Some crafty days along the coast

We were in for a nice surprise upon arriving in Westport: the rain fell only inland and the west coast was enjoying a beautiful and sunny day.

Ted loves pancakes

Our first sightseeing stop was the pancake rocks and blowholes in Punakaiki. We ignored the cafés near the entrance and made a beeline for the entrance; mainly to beat a Chinese tour group to the views. The path around the rocks is tarmac and wide. First are some views over the wider area of the pancake rock formations. The worn out stacks of layered stone still baffle researchers about how exactly the were formed, but either way they are interesting. We were lucky enough to visit at a time when big waves were pushed against the coast by strong winds and it was just after high tide. Waves crashing into the rocks and shooting up the blow holes was quite spectacular. Sadly, there is a bit of a lack of camping options in the area, so we ended up in the nearby holiday park without any tools in the kitchen, working wifi but with hot showers.

It all starts with fire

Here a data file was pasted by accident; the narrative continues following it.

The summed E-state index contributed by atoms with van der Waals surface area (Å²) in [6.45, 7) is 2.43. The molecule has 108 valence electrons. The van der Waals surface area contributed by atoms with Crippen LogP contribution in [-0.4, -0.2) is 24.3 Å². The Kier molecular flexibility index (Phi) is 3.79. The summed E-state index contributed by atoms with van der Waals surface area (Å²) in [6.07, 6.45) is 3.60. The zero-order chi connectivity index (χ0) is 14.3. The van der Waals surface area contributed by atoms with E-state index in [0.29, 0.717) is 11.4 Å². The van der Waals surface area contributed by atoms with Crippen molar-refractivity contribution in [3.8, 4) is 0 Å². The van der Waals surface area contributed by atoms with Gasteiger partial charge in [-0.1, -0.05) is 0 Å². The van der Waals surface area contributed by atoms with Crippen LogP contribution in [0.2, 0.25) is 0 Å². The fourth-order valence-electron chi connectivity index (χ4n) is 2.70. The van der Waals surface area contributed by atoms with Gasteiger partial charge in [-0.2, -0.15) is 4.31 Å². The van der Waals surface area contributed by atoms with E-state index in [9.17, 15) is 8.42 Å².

The next morning we were super excited to get to Barrytown, where we had signed up for making some knives. Steven and Robyn, a lovely retired couple welcomed us and 8 others, gave us some work clothes and explained what we would be doing all day and showed us a knife selection to help us choose a shape.

Half way there…

Teaming up in pairs, each of us started by heating a flat steel bar in the forge until orange hot, before the other person then hammered it into their desired shape on the anvil. Each steel got heated up and forged three times and we managed to get them into a pretty good shape. Steven then took each person’s blade and helped giving them their final shape, before tempering (heating and quenching them in water) them. The next step was cutting off the excess material and grinding and polishing the middle section. Once the brass bolster and wooden handle were glued and riveted on, this part of the blade was no longer accessible by the belt grinder. We used belt grinders with four different grades of belts to smooth out and polish the surface of the blade. The last step before lunch was filling all gaps around the handle with poly-resin. While the participants enjoyed toasts, crisps, fruit and hot drinks inside Steven ground off the excess filler, and roughly finished the handle and blade.